Saturday, October 12, 2019

NDP LEADER EMASCULATES HIS PARTY BEFORE THE OCTOBER 21 ELECTION



Image result for elizabeth may green party 

With just over a week to go before the election, NDP leader Jagmeet Singh has made a rookie mistake and reduced his party to the tail trying to wag the Liberal-dog.

Singh has ruled out his party supporting the Conservative Party under any circumstances.

Because the Conservatives will not win a majority of seats in the House, based on current polls, the rules that apply to our Parliament provide that the next Prime Minister will be Justin Trudeau.

Even if the Conservatives won more seats than the Liberals (but less than 50% plus 1 of all seats), Trudeau will table a Throne Speech and the House will then vote confidence in him or withhold such confidence.

Because the Liberals will need support from other parties to gain a majority of MPs expressing support in his government, they will need MPs from the NDP, the Green Party and/or Bloc Quebecois to survive that confidence vote.

Singh has tabled his list of 6 Must-Haves for his party to vote confidence in Trudeau, and in doing so has shown his political inexperience and lack of politicial acumen.

The undemocratic first-past-the-post system we have means that the 25% or more of voters who cast votes for the NDP and Green Party effectively have votes that are almost valueless compared to votes for the Liberals or Conservatives.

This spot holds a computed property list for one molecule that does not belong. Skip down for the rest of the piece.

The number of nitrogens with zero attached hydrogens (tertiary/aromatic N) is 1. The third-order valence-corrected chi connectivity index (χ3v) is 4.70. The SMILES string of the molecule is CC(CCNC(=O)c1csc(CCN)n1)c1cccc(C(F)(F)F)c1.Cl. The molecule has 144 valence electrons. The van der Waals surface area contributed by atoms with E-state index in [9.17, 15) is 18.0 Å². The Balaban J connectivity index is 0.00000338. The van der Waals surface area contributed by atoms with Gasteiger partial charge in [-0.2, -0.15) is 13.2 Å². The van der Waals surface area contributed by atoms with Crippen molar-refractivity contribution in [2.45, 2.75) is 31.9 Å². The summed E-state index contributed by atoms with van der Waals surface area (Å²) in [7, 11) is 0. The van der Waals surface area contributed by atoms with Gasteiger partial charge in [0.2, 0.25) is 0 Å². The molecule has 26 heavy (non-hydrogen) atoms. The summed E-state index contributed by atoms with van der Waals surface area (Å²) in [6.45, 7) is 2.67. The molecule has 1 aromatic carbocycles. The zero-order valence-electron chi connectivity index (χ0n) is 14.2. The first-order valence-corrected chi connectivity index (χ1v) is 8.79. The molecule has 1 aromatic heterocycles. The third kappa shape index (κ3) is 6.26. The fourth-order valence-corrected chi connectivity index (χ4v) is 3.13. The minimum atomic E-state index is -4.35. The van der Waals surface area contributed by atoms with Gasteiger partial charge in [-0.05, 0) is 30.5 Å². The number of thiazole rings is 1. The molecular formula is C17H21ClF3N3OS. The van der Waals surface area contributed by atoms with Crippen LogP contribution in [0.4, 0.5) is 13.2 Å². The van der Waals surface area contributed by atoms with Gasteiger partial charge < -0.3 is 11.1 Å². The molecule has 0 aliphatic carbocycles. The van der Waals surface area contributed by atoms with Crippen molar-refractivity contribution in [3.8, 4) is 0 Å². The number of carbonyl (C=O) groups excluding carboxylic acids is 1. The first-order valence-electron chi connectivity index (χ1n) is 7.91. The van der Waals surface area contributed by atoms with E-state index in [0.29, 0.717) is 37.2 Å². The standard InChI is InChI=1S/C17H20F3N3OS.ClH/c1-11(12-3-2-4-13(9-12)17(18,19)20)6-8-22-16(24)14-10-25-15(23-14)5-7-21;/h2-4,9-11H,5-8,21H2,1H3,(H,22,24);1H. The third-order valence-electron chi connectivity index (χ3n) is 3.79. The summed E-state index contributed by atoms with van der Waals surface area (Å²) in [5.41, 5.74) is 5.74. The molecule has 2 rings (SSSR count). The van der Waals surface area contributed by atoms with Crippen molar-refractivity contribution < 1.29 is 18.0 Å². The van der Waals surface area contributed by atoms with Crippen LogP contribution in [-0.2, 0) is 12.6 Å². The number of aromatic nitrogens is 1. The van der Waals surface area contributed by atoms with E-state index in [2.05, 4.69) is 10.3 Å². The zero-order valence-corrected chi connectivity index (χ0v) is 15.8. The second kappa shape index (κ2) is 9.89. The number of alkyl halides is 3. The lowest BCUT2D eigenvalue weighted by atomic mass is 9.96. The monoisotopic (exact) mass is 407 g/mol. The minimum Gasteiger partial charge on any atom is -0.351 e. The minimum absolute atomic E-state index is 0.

THERE WILL NOT BE 25% MPs IN THE HOUSE TO REPRESENT THE 25% OF VOTES THE NDP AND GREEN PARTY WILL GAIN ON OCTOBER 21.

The single most critical thing that the leaders of the NDP and Green Party can do in a minority government situation (whether that government is a Liberal or Conservative one), is to use their votes to insist on the electoral system being changed from FPTP to the democratic proportional representation one.

Only this change will give equal value to the 25% of votes cast by Canadians for these two smaller parties. This democratic principle of each vote resulting in equal representation has been adopted by the most democratic governments in the EU.

BUT SINGH, BY HIS DECISION TO REFUSE TO NEGOTIATE A CHANGE WITH A MINORITY CONSERVATIVE GOVERNMENT, HAS CONDEMNED HIS NDP PARTY TO DECADES OF  BEING A PROTEST PARTY AND NOT A PARTY OF POWER IN PARLIAMENT.

Go figure!

If the Bloc does not vote in the confidence motion (as is likely), then the NDP will be forced to vote for Trudeau without any commitment to the electoral change removing FPTP (something Trudeau promised voters hundreds of times during the past election).

THE BEST HOPE FOR ELECTORAL CHANGE IN CANADA IS FOR VOTERS TO VOTE FOR THE GREEN PARTY RATHER THAN FOR THE NDP.

Ms May, leader of the Green Party, if she holds more seats than the NDP, and if neither the Conservatives nor the Bloc vote confidence in Trudeau, will be in the position to obtain a written agreement from Trudeau that provides these things:
1.      That Trudeau will in the Throne Speech commit to legislation that provides that the next election will not use the FPTP system but will use the proportional vote system of electing MPs;
2.     This law will also forbid Parliament to be dissolved by Trudeau until such time as the law changing the voting system has been passed and will apply to the next election

Only if this is done, will Canada be able to have a democractic election system.

Singh blew it with his rookie decision to not vote under any case for the Conservatives.